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Thomas White, Printer, Crane Court.

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THE Advancement of Learning was published in English, in the year 1605. "Some short time after the publication, Sir Francis Bacon was desirous that it should be translated into Latin; and, for this purpose, he applied to Dr. Playfer, the Margaret professor of divinity in the university of Cambridge," by a letter in which he says, "Wherefore since I have only taken upon me to ring a bell, to call other wits together, (which is the meanest office) it cannot but be consonant to my desire, to have that bell heard as far as can be. And, since they are but sparks which can work but upon matter prepared, I have the more reason to wish, that those sparks may fly abroad, that they may the better find and light upon those minds and spirits which are apt to be kindled. And therefore the privateness of the language considered, wherein it is written, excluding so many readers; as on the other side, the obscurity of the argument in many parts of it, excludeth many others; I must account it a second birth of that work, if it might be translated into Latin, without manifest loss of the sense and matter."

Dr. Playfer's wish to comply with this request,

See Preface to vol. II. ante.

For the whole letter, see vol. II. Preface, iii.

and his failure is thus stated by Archbishop Tenison,* "The Doctor was willing to serve so excellent a person, and so worthy a design, and within a while sent him a specimen of a Latin translation. But men generally come short of themselves when they strive to outdo themselves; they put a force upon their natural genius, and, by straining of it, crack and disable it and so it seems it happened to that worthy and elegant man. Upon this great occasion he would be over-accurate; and he sent a specimen of such superfine Latinity, that the Lord Bacon did not encourage him to labour further in that work, in the penning of which, he desired not so much neat and polite, as clear, masculine, and apt expression."

This was probably in 1606 or 1607, for Dr. Playfer's death, is thus recorded by Bishop Hackett, in his life of Archbishop Williams. "On Candlemass-day Anno 1608, his reverend friend Dr. Playfer departed out of this world, in the 46th year of his life, in his flower and prime ; whose greatest well-wishers did not wish him alive again, because his rarely beautified wits, with which he had even inchanted his hearers in so many estivat commencements, were now more and more distempered. Yet Mr. Williams wept over him, and exceeded in grief, as if a child had lost his father. The University making preparation for the solemn funeral of so great an ornament to it, the Vicechancellor that then was, Dr. Jeggon, possessed the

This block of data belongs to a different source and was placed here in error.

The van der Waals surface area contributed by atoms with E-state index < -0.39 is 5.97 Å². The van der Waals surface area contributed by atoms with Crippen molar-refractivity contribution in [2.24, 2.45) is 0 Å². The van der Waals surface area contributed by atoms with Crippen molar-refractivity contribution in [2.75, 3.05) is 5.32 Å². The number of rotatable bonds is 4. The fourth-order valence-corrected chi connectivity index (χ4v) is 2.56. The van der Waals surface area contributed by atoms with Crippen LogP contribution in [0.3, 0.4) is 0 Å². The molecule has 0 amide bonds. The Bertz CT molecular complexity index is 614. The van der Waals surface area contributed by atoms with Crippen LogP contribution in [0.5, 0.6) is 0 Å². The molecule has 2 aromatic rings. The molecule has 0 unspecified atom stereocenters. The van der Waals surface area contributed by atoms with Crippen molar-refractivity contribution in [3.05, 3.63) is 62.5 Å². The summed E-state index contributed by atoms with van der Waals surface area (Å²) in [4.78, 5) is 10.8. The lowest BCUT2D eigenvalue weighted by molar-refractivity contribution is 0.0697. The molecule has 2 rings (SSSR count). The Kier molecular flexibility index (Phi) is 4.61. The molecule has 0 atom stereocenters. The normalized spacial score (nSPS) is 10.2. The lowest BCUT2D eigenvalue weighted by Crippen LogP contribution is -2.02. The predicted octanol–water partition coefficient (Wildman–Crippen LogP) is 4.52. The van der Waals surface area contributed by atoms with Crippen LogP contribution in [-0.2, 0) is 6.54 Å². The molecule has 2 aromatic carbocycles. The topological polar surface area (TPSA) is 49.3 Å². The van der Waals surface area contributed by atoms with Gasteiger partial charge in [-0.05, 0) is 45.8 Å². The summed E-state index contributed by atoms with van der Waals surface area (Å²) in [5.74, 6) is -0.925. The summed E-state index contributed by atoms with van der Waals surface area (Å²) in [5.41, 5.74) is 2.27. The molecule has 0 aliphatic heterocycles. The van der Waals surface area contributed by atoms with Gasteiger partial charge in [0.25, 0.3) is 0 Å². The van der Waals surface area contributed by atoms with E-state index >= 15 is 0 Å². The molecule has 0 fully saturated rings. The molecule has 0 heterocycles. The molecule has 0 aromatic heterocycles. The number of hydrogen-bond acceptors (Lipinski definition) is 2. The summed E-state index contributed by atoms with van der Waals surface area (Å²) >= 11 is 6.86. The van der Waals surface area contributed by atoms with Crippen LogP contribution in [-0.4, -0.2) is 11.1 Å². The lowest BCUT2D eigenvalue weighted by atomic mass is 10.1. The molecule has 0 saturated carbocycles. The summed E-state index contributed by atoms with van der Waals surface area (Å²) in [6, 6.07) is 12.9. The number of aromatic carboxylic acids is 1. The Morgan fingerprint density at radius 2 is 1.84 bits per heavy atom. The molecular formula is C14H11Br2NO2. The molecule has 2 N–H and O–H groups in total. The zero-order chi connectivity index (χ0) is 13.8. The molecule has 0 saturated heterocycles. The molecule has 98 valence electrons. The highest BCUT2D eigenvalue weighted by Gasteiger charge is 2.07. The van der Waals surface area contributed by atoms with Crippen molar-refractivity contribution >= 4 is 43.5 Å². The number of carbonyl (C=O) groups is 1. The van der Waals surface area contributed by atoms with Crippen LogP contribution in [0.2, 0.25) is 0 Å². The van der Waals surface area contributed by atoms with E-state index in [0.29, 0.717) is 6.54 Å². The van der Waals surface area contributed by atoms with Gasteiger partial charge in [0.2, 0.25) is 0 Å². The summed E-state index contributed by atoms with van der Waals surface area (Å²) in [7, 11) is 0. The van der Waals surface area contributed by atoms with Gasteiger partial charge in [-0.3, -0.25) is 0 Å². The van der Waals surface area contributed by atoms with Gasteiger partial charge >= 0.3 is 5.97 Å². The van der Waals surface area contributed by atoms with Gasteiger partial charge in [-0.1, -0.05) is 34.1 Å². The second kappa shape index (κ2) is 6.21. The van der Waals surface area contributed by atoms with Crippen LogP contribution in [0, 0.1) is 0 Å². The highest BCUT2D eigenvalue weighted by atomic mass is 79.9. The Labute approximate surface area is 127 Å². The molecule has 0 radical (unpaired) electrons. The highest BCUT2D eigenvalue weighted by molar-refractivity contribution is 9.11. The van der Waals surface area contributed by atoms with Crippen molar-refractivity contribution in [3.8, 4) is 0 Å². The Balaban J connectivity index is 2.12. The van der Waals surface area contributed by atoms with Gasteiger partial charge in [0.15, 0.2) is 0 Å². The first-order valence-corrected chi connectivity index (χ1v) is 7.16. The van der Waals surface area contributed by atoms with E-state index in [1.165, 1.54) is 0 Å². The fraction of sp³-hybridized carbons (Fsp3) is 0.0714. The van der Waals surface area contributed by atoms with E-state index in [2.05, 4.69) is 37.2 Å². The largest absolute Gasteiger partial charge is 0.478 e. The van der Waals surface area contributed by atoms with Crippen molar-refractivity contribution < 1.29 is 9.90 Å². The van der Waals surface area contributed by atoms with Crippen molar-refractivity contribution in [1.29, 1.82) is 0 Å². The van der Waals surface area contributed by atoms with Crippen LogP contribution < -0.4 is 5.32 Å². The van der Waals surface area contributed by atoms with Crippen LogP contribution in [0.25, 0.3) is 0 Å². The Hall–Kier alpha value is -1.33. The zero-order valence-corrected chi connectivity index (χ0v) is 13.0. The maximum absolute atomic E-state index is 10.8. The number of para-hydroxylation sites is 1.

*Baconiana, 25.

pulpit to preach, and Mr. Williams was required to be the orator, to give him a farewell of due praise in the chapel of St. John's College. He pleaded the truth, that his sorrow would not grant him such a dispassionate mind, as was fit to compose a panegyrick and that in the space of three days, and for such a man as Dr. Playfer. And with this excuse he held off, till Dr. Clayton set upon it to enforce the task on him that could best discharge it, threatened him with expulsion, if he refused that service to which his superiours had allotted him. An hard condition, and such as might have been disputed, as long after I heard him argue upon it. But then he yielded, whether fair means or foul means overcame him I know not: But I think rather love than fear got the upper hand of grief. And when his turn came to speak upon the day of the obsequies, O what a tunable musique he made between his rhetorique and his tears! for both flowed together. How curious were his apostrophes! How moving were his passions! How winning his pronunciation! Many pauses he was compelled to make by the applause and humming of the swarms about him in the close of his periods. When he had done, and the assembly brake up, it was in every mouth, that Playfer's eloquence was not dead with him, while this orator was alive. Let me trouble this narrative with a small interjection. I was myself in the throng among those that heard this oration, newly admitted into Trinity-College, that being the

second day wherein I wore my purple gown. This being the first exercise that I heard in Cambridge in the Latin tongue, I thought it was a city paved all with emeraldes, and that such learning and such silver elocution was common to them all."*

Lord Bacon's anxiety that his work should be translated into Latin, was not checked by this disappointment. In his letter to the Bishop of Winchester concerning his published and intended writings, written in 1622, and prefixed to his "Advertisement touching a Holy War," he says, "for that my book of Advancement of Learning may be some preparative, or key, for the better opening of the Instauration; because it exhibits a mixture of new conceits and old; whereas the Instauration gives the new unmixed, otherwise than with some little aspersion of the old for taste's sake; I have thought good to procure a translation of that book into the general language, not without great and ample additions, and enrichment thereof, especially in the second book, which handleth the partition of sciences; in such sort, as I hold it may serve in lieu of the first part of the Instauration, and acquit my promise in that part."+ And in his letter, without a date to Father Fulgentio, he says, "I am now desirous to communicate to your Father

* In the London Magazine for November 1823, there is the expression of the same sentiment, with respect to the University of Oxford.

+ See ante, vol. vii. p. 113. Baconiana, 196.

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